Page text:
In a qualitative study, Bonner and Friedman (2011) also identified similar themes in their analysis of participants’ accounts of experiencing awe. Specifically, they found that when participants experienced awe, they described that they were part of something larger than themselves. In addition, the experience of awe was associated with decreased attention to the self. Generally, the emotion of awe contributes to a shift in focus and well-being (Rudd, Vohs, & Aaker, 2012) and ST goals (Seaton & Beaumont, 2015). Furthermore, Kristján Kristjánsson (2015) has also examined how awe is related to humility and virtue.

In view of this finer differentiation of four defining characteristics, I have revised the Self-Transcendence Measure initially presented in Wong (2016). The current revised version consists of items pertaining to each dimension, as shown in Appendix A.


Together, these four characteristics produce the ST spiral, consisting of meaning-virtue-happiness cycles, which has a way of reinforcing each dimension of ST in each cycle of experiencing ST. Thus, the pursuit of ST has a way of contributing to spiritual growth.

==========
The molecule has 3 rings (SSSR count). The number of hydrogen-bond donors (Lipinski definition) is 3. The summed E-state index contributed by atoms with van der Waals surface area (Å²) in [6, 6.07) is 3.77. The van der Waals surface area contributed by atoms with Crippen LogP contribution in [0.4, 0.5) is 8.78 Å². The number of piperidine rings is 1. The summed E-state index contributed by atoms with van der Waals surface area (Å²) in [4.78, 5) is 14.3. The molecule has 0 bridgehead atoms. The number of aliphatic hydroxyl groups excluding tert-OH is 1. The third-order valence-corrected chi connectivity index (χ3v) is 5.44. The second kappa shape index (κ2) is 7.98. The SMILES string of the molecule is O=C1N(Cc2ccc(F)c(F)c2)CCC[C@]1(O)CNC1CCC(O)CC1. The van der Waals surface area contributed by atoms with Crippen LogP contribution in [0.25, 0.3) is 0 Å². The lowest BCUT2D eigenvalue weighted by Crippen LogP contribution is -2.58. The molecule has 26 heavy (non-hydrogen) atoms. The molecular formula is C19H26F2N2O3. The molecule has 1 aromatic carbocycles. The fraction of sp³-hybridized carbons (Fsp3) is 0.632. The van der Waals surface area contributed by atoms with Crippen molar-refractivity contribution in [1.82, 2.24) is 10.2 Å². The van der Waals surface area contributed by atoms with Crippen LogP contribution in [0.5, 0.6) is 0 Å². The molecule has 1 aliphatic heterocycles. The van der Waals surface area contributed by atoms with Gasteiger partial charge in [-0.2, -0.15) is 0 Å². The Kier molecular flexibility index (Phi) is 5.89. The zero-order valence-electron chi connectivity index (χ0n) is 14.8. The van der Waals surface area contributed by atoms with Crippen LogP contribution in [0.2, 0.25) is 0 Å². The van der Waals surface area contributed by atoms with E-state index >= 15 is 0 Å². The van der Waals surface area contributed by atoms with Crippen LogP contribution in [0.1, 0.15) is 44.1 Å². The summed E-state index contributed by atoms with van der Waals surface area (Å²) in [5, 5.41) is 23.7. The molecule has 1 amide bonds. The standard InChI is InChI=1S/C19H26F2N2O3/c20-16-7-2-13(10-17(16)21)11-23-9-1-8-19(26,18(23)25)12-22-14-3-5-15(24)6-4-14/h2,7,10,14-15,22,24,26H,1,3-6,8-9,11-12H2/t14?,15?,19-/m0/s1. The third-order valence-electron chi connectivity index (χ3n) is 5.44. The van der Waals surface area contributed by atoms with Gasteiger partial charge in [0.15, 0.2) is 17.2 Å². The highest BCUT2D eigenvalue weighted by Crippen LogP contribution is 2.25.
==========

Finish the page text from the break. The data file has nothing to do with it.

The ever-expanding cycles of the ST spiral will grow to incorporate greater love for more people and greater loss of the self as the center of the world. Paradoxically, the expanding of the ST spiral and the loss of self liberates us from three human burdens so that we could fulfill all our potentials in order to give our best to the world. The first burden is the insatiable greed for more and more of the material world, which can never satisfy our spiritual needs for meaning and connection. The second burden is the nagging sense of meaninglessness because of the endless struggle and the fragility and brevity of life. The third burden is the unbearable boredom of the repetition of everything, no matter how stimulating it was at the beginning. The process of habituation inevitably sets in and, along with it, feelings of boredom.